My mom showed up about twenty minutes later.  She was at church with her brother and his family when Mike called her, so it took her awhile to get out of there and get over to the hospital.  I was still bawling my eyes out when she showed up.

I was trying to stop crying, mostly because it was making my nose stopped up and I couldn't breathe except through my mouth, which was getting very dry.  But I just couldn't stop.  The weight of the past few days was just overwhelming me finally and hormones bouncing around my body were making it much worse.

The lactation nurse insisted that I was doing everything right and that it was Elijah that was not doing what he needed to do.  But how could I blame him?  He's a baby; he's not supposed to know what to do.  I'm supposed to be able to coax him or help him and take care of him.  I'm his mother.

I felt like I was royally failing at being a mother already.  First, I couldn't birth him like I was supposed to be able to.  Then now I was letting him starve to death because I couldn't feed him.  I was getting sick and tired of my useless body letting me down.

It took several hours before I was finally able to stop the tears.  Our regular nurse brought in the equipment to feed him through the tube next to my nipple.  Once again, I tried to get him to latch--with the lactation nurse watching and assisting--but to no avail.  Instead he thrashed around and fought me until the lactation nurse put a glove on her finger and used the tube to feed him with her finger.  She told me I was doing what I was supposed to do, but that he was confused and didn't know what he was supposed to do.  What she couldn't tell me was how to explain to him what he was supposed to do.

After that we mostly stuck to the finger feeding.  Mike would feed him with the tube and his finger while I pumped with the hospital's breastpump.  We would also always try to get him to latch on to my breast and feed there, but the nurse admonished us not to try for too long because he would burn more calories fighting us than he was taking in, thus nullifying any feeding we were able to do.  In addition, I was wearing breast shells to pull my nipples out farther to help him pull the nipple all the way back to the back of his mouth where it needed to be.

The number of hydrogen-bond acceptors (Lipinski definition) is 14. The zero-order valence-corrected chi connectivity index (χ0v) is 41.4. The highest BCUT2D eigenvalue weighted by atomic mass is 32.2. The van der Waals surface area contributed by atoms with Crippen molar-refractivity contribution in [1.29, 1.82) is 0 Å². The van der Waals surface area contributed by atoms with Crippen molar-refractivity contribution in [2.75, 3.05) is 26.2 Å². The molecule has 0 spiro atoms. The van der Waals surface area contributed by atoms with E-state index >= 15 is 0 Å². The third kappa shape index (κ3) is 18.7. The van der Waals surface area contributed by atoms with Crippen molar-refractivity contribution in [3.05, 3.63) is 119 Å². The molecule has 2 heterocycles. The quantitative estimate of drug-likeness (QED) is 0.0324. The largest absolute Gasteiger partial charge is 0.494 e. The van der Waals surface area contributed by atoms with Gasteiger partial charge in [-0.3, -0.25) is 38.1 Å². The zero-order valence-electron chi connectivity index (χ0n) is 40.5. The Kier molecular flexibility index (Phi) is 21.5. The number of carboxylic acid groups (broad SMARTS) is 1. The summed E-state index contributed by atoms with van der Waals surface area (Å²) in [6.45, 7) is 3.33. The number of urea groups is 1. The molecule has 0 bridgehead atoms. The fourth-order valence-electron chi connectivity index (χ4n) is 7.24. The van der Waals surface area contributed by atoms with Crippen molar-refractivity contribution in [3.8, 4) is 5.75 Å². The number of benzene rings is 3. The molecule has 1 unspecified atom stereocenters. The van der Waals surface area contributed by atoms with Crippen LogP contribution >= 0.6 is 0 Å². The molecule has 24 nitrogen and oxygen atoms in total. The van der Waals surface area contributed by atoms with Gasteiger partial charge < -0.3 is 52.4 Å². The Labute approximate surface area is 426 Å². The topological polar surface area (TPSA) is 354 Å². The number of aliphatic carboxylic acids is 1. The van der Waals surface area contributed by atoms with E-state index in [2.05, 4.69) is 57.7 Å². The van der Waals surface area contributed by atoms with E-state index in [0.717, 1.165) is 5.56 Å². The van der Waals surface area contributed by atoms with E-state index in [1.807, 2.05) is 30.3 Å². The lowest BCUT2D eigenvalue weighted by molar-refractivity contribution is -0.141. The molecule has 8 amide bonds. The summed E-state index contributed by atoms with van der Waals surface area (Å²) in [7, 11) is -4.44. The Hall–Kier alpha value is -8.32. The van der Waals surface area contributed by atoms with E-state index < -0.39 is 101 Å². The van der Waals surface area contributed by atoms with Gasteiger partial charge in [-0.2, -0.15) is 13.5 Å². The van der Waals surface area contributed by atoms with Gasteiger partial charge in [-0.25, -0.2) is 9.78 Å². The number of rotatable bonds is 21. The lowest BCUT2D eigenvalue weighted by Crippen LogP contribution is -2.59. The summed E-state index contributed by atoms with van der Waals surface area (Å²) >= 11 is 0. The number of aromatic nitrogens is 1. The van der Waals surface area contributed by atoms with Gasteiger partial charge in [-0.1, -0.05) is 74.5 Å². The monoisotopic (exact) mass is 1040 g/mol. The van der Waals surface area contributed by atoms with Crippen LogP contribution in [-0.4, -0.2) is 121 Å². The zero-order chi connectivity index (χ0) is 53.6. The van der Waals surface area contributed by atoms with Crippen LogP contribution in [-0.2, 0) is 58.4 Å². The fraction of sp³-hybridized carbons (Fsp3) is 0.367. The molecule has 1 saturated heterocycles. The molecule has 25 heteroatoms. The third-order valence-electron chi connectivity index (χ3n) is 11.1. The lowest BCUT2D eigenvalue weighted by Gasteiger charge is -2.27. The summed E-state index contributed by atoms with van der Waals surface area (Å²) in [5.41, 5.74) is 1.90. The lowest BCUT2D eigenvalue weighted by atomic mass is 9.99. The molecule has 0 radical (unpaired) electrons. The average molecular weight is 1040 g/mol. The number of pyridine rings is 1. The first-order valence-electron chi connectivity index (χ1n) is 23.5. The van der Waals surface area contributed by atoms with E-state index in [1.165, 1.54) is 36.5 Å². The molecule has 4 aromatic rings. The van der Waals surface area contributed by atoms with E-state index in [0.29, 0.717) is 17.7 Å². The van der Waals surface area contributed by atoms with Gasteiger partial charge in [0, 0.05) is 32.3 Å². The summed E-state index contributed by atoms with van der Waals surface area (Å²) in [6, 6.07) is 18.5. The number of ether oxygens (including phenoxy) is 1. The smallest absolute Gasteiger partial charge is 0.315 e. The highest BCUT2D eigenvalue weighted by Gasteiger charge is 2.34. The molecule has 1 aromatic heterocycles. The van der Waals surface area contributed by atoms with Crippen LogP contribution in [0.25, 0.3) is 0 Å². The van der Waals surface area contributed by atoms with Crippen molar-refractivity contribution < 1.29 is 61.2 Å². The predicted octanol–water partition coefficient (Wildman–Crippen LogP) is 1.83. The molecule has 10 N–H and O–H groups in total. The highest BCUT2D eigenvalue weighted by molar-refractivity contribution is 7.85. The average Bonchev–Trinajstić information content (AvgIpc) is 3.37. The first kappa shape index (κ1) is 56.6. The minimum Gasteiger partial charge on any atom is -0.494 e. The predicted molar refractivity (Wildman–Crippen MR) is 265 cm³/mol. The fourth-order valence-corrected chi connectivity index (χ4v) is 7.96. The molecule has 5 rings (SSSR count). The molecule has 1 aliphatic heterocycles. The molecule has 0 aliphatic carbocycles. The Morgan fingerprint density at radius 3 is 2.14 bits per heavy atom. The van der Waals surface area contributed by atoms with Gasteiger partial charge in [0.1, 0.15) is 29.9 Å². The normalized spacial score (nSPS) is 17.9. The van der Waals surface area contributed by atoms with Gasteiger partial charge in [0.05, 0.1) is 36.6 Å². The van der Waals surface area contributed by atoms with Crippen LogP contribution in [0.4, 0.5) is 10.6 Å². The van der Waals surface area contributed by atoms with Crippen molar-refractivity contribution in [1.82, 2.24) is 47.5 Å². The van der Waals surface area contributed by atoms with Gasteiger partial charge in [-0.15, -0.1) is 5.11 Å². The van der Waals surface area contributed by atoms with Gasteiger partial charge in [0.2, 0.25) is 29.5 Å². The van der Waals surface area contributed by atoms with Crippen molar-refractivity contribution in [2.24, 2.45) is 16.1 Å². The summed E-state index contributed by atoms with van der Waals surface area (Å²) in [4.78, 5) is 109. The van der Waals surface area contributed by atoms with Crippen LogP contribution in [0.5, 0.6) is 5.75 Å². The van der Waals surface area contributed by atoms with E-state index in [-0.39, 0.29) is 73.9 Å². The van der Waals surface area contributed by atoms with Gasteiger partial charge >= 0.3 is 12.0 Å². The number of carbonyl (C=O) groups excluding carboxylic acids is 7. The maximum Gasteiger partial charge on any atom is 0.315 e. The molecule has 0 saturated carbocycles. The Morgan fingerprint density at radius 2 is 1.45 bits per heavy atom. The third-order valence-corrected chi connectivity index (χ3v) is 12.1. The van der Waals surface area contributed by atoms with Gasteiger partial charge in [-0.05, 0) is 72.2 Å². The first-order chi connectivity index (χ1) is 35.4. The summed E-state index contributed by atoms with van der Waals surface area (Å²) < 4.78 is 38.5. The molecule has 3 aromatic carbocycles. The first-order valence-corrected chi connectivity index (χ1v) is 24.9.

After a few days of this, I started to produce more colostrum.  Eventually I was producing enough colostrum that we were able to feed him just the pumped out colostrum and didn't have to add any formula to it.  And a few days later, my milk was starting to come in.  I was producing more and more milk, which was still being fed to him, but unfortunately it was still being fed through a tube rather than through my breast.  He was still not interested in latching and drinking from the breast, even when I would hand express some milk into his mouth.

As the time grew closer for us to go home, my breasts were starting to get engorged and sore.  Even though this made me uncomfortable, at least it meant that I had the milk for him to eat, even if he wouldn't eat it directly from my breast.

The good news was that his weight was finally moving back up the scale, rather than down.  By the time they did send us home, he was back up to seven pounds.

Unfortunately, finger feeding with the tube was not really feasible at home, particularly if we were going to have to continue this long-term.  If we had to go somewhere public, people would probably be pretty confused by us using a tube and a bunch of syringes filled with milk to feed our baby.  Not to mention that it would be much more difficult for us than using a bottle.

So reluctantly, I agreed we had to start giving him the expressed milk through a bottle.  This also was contrary to my plans with him.  I had intended for him to have no bottles or pacifiers until breastfeeding was well-established.  But silly me, nothing ever goes according to the plan with babies, I guess.

In addition, this meant we needed to rent the hospital's breastpump to use at home.  I had a breastpump that I had intended to use eventually as a way to allow other people to feed him if I wanted to go out for the evening--after he was firmly established at the breast--but it was only a single pump.  The hospital's pump was a double pump and I would need that if I had to pump for fifteen minutes every 2-3 hours.  It would take twice as long with my pump.

I was afraid, though, that we would never be able to quit renting the pump.  We initially rented it for a week, and could easily change the rental to a month rental without incurring any extra fees.  But what if he still refused to nurse at the breast after a month?  Did we rent it for another month and continue trying to nurse him even if it wasn't working?  Or did we simply give up on the idea that he would ever nurse and just buy a double pump (thus negating the single pump we did buy--which is a non-returnable item, by the way, for obvious reasons) and decide he would just get all my milk through a bottle forever?

Would I never have the experience of actually nursing my sweet baby at my breast?

Elijah's Birth Story: July 23, 2010

First of all, let me introduce myself.  My name is Bonnie and my husband Mike and I just had our first baby boy on July 23, 2010.  His name is Elijah and he is just the sweetest baby I have ever seen.  I started this blog so that I could write about being his mommy since I enjoy writing and I believe that being a mom will be the most interesting job I'll ever perform.  So to start off, here is the story of Elijah's birth.